(Adopted by the American College of Toxicology June, 1988; revised January, 2001)
The American College of Toxicology is committed to advancing the science of toxicology as a means of protecting the health and safety of both people and animals for the preservation of our environment. The College recognizes that the continued use of animals for research is a necessary and critical component in pursuit of this commitment. However, it is the position of the College that when animals are used, careful consideration should be given to selection of the appropriate animal model and study design to address the purpose of the study. In all cases, the College seeks to promote the best possible science and the humane treatment of animals used to advance our understanding of human risk and safety assessment.
Animals should be maintained and utilized in a proper and humane manner and in full conformance with all governing regulations and guidelines. The College subscribes to the concept of the 3R’s (refinement, reduction, and replacement) and supports research to enhance that concept where scientifically valid.
The College further encourages all members to uphold the American College of Toxicology Code of Ethics wherein it states that each member shall uphold all laws, regulations, safety and ethical standards that apply to the welfare of coworkers, experimental procedures in animals, and the environment.
Principles on the Use of Animals in Toxicology
The American College of Toxicology endorses and adopts the following guidelines and principles:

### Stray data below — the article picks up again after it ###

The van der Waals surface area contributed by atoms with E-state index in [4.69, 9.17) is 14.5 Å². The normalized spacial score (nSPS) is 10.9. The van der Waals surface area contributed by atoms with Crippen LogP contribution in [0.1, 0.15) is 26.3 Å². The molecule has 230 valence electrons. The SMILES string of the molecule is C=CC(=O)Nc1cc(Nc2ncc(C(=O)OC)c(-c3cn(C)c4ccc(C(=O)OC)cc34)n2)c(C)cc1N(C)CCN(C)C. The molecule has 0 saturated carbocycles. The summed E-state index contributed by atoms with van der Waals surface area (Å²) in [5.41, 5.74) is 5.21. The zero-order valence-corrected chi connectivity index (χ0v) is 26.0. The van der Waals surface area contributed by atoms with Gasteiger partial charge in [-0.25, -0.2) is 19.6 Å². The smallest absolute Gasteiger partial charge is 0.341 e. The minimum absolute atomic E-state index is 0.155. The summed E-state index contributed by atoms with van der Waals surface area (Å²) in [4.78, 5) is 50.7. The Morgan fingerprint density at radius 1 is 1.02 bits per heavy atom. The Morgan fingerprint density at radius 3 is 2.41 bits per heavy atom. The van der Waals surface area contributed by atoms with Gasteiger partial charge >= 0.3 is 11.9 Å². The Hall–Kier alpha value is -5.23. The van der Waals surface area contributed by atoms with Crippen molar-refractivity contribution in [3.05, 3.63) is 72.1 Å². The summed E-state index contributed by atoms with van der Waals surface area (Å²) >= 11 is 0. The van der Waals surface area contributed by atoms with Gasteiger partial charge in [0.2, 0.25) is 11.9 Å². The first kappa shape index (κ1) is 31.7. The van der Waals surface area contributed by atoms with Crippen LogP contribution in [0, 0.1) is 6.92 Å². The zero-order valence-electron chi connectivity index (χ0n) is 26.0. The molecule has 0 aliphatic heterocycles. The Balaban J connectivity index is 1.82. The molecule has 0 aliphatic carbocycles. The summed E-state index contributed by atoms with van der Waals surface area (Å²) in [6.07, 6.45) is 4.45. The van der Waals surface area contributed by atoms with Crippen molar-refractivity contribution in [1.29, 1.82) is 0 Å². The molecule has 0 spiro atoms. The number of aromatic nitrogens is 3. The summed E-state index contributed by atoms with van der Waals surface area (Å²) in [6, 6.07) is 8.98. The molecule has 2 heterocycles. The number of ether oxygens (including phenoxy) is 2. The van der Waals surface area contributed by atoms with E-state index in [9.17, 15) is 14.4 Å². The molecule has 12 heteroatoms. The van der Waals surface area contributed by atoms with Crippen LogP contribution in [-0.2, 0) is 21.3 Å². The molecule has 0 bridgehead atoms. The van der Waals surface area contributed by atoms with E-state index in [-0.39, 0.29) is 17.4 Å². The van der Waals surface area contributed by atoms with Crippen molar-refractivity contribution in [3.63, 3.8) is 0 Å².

International Guiding Principles for Biomedical Research Involving Animals of the Council for International Organizations of Medical Sciences of the World Health Organization.
- US Government Principles for the Utilization and Care of Vertebrate Animals Used in Testing, Research and Training of the US Public Health Service.
- Position Statement Regarding the Use of Animals in Toxicology & Animals in Research Public Policy Statement—Society of Toxicology.
- All personnel involved in studies using animals shall be knowledgeable and skilled in the procedures to be used and trained in the humane care and use of animals in compliance with all applicable animal welfare laws. Studies should be designed to attain maximum information, including biological and toxicological data, using the least number of animals with due regard for minimizing pain or distress. For example, pilot studies conducted with small numbers of animals may eliminate the need for further studies or result in information leading to optimized study designs requiring fewer animal numbers.
- Primary responsibility for the care and handling of animals shall be under the direction of a veterinarian knowledgeable in the area. The veterinarian shall intervene in a study to provide appropriate treatment to minimize pain and discomfort. When surgical procedures are necessary, the investigator and veterinarian shall work together to assure appropriate technique is used and that anesthetics and postoperative analgesia are appropriate for the species used. When meaningful scientific data can no longer be obtained from an animal, euthanasia, appropriate for the species, shall be implemented according to current guidelines.
- Protocols involving the use of animals should be reviewed by a committee (i.e., Institutional Animal Care and Use Committee (IACUC)) to assure compliance with all applicable animal welfare laws.
- The investigator shall make all efforts to prevent the repetition of any study resulting from inadequate planning, inappropriate species or diet, disease, or other environmental variables.
- Refinements to such tests as the limit test, up-down test, low-volume test, or range finding should be used when appropriate. Skin testing should precede eye testing in order to guide the approach to (or necessity of) eye testing.
- A proactive effort should be made to develop and validate alternative tests designed to reduce, replace, or refine animal testing.